Assistant professor of English Peter Davis recently published “TINA,” his third complete poetry book, in April 2013. In 2010, he published “Poetry! Poetry! Poetry!”, and in 2006, he published “Hitler’s Mustache.” For an inside look on “TINA,” read the interview below conducted by English department intern Daniel Brount. 

1. What was your inspiration for the book? 

Well, I guess there were two points of inspiration. First, was just the idea of how much a line of poetry changes when addressed to a specific person, and not just a general poem-reader. For instance, take these famous last lines of poems and see the difference caused by name: “The woods are lovely dark and deep and miles to go before I sleep, Bob” or “You must change your life, Tiffany” or “The only emperor is the emperor of ice cream, Mark.” The second point of inspiration arose as I wrote these poems, which I addressed to Tina (Tina being a name that is both funny and beautiful). That idea was that Tina was like a muse. Like the classical muse of poetry that I don’t believe in. Everyone likes the idea of the muse, I think, but the problem is that the muse is a squirrelly friend. Being an artist in this society means constantly being seen as a weirdo who serves very little purpose. The muse keeps a person up at night. The muse is beautiful because she makes you work, but she’s temperamental, at best, and at worst she completely destroys your life, at least in terms of having to co-exist with the real world.  I fell in love with being an artist roughly at the same time I fell in love for the first time. I was 15. It was a wonderful, heartbreaking time.

2. How would you describe the subject of the book and Tina as a character?

She’s not so much a character as she is a name. For instance, there is no character Tina who I had to make sense of. Instead, Tina is and was whatever I said in the poems. Which is to say, maybe, that art is made out of thin air, invented from nothing. On the other hand, if I were casting a sitcom in which Tina would play a part, I’d look for a character willing to be in a bad, long-term relationship, funny, mean, unpredictable, never loved enough, clingy, bitter, crafty, etc. etc. You know, everything that art and people are. Sort of like George Costanza. But also, of course, really lusted after and loved.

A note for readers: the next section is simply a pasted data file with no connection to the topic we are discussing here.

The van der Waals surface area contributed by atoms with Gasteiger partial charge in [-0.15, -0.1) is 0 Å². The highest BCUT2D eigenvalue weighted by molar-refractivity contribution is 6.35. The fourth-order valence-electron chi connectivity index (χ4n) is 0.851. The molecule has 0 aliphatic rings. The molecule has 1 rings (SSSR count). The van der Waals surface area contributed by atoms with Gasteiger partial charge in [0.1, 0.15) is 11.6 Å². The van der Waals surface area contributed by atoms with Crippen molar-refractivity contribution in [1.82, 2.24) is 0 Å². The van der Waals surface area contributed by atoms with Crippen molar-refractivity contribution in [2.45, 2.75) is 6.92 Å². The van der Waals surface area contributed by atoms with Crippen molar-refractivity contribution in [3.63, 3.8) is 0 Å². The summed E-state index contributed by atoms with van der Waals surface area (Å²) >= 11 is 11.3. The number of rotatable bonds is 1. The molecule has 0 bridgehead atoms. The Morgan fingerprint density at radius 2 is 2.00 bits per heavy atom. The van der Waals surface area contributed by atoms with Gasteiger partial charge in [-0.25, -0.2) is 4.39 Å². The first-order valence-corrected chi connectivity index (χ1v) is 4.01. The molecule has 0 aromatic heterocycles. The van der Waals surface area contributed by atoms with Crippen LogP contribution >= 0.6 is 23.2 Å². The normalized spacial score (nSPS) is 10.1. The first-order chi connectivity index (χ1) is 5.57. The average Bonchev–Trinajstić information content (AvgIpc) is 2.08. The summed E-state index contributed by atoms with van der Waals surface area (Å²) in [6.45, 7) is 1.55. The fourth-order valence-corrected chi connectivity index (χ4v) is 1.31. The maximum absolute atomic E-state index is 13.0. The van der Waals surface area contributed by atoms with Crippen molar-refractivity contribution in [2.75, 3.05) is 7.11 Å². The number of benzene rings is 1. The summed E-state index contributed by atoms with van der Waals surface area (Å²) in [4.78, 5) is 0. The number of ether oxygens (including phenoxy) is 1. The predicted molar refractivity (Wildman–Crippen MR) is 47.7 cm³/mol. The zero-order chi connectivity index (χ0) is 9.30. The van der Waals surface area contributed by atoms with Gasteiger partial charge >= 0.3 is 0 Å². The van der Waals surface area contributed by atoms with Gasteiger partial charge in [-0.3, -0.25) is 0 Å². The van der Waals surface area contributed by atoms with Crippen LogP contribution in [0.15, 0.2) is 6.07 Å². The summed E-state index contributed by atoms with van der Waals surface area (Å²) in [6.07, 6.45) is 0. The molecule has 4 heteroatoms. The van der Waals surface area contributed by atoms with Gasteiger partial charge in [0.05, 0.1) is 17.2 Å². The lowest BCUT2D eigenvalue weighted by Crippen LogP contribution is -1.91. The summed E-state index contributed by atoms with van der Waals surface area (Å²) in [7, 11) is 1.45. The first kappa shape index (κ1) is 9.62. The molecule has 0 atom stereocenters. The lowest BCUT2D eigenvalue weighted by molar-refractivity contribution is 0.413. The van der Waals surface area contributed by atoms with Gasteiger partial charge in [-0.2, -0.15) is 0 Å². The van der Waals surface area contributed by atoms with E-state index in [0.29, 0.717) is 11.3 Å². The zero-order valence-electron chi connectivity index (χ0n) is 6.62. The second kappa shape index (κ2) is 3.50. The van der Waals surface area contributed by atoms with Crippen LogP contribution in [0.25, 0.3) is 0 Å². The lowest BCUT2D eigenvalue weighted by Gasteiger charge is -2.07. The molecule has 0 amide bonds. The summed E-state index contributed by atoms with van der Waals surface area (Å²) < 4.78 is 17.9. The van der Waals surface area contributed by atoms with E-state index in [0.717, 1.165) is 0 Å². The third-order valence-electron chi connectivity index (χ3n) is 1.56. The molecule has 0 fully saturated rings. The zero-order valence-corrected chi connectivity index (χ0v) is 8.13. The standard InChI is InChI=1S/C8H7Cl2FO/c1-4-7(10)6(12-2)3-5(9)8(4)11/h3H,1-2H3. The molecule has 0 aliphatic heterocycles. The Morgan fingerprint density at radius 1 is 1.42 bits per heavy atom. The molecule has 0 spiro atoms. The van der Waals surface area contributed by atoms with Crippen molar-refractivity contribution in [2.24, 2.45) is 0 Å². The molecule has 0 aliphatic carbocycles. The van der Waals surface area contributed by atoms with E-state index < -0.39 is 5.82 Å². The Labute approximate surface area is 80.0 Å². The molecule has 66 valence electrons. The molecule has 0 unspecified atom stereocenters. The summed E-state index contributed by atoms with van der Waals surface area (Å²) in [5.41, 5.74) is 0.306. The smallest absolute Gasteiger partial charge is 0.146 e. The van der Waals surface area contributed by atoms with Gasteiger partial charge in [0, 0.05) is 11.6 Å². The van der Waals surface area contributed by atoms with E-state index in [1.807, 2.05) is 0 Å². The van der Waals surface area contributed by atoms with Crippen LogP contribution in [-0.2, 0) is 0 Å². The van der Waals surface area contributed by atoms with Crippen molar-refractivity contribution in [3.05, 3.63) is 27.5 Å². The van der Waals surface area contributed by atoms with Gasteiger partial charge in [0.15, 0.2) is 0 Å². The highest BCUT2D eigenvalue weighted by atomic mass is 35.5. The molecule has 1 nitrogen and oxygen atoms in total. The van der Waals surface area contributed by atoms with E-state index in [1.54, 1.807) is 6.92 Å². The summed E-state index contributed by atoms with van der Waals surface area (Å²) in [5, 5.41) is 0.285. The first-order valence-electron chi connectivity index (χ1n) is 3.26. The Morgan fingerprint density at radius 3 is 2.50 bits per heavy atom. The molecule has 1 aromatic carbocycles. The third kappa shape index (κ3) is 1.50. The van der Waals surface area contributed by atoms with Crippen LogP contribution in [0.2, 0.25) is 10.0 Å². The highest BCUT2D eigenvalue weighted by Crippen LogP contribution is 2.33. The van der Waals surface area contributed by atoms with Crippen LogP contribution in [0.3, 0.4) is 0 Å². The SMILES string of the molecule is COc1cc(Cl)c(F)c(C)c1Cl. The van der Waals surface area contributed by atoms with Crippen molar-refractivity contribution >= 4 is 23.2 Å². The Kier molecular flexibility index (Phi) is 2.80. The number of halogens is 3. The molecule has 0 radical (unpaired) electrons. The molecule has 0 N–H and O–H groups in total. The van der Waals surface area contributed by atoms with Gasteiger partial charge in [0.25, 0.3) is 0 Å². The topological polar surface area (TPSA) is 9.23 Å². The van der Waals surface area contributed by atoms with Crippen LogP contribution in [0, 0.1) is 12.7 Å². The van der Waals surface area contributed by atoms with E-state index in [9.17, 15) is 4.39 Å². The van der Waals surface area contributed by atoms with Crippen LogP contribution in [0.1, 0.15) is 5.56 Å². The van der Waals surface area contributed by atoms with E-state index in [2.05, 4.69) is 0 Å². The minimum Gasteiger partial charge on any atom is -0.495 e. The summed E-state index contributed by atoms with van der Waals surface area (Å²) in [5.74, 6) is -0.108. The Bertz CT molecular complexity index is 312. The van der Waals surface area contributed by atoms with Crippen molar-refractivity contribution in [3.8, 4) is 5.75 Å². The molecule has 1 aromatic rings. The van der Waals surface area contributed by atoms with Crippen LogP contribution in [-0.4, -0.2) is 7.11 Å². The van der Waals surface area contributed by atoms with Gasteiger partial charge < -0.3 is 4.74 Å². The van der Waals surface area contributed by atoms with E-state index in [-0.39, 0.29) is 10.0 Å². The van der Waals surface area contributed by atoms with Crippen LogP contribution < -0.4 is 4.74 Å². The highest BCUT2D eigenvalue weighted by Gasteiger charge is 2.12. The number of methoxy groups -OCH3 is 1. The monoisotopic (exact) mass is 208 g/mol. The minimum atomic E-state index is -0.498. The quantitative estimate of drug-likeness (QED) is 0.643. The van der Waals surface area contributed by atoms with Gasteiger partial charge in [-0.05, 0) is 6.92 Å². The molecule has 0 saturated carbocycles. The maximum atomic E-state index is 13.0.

3. This is the third poetry book you’ve published. Is your writing process different for each book? Do you generally have a plan when you begin, or does it fall into place as you write?

It’s always different, but it’s also always the same. For instance, I always eventually end up in front of my computer, typing. That happens with all the books. And usually it’s quiet when this happens. Usually I’m in my basement. But how I actually go about writing in my head is different. It’s hard to describe, but I don’t think it’s a terribly unique feeling– people probably experience this sensation in all sorts of other activities, other ways, described in another manner. As a writer, for me this sensation is like sort of falling into a new space in my head. Like sort of turning a corner and suddenly seeing something from a new angle.

When I can do this, I feel like writing and get very excited about it and start writing a lot. Again, that part is the same. But in my head I’m only writing because I have fallen into a new crack in my brain, and I am floating there trying to make sense of the new surroundings.  It’s a good feeling to have because writing a new book isn’t a chore of any kind, it’s just exploration of this newly found space. It doesn’t happen all that often, but it when it does, and if that place feels weird enough for a very long time, then, presto! A book! There’s never a real plan, at least not until it’s half written or so. The first month or two I just walk around saying to my wife “what am I doing down there (meaning the basement)?” and a year or so I later I just start to feel that I understand that new space and I’m ready to move on. I start to feel more and more like it’s something that happened in the past tense, that it’s over with. I usually write a little more because I don’t get it at first. But then soon it becomes totally apparent that I’m done, and I move on.

4. What have you been working on since “TINA” was released?

I like to make music too, and so I’ve been making some music. It’s all low-fi, homemade stuff called Short Hand. I am just finishing up a new record called “Punk Heart” (it should be done in a few weeks). BTW, a person can download all my music for free, or just listen to it, at my website,

I have another book of poetry done that I’d like to publish. But that’s an epic poem on the history of the Nazis, so it could take a bit.

For more from Davis, check out his website at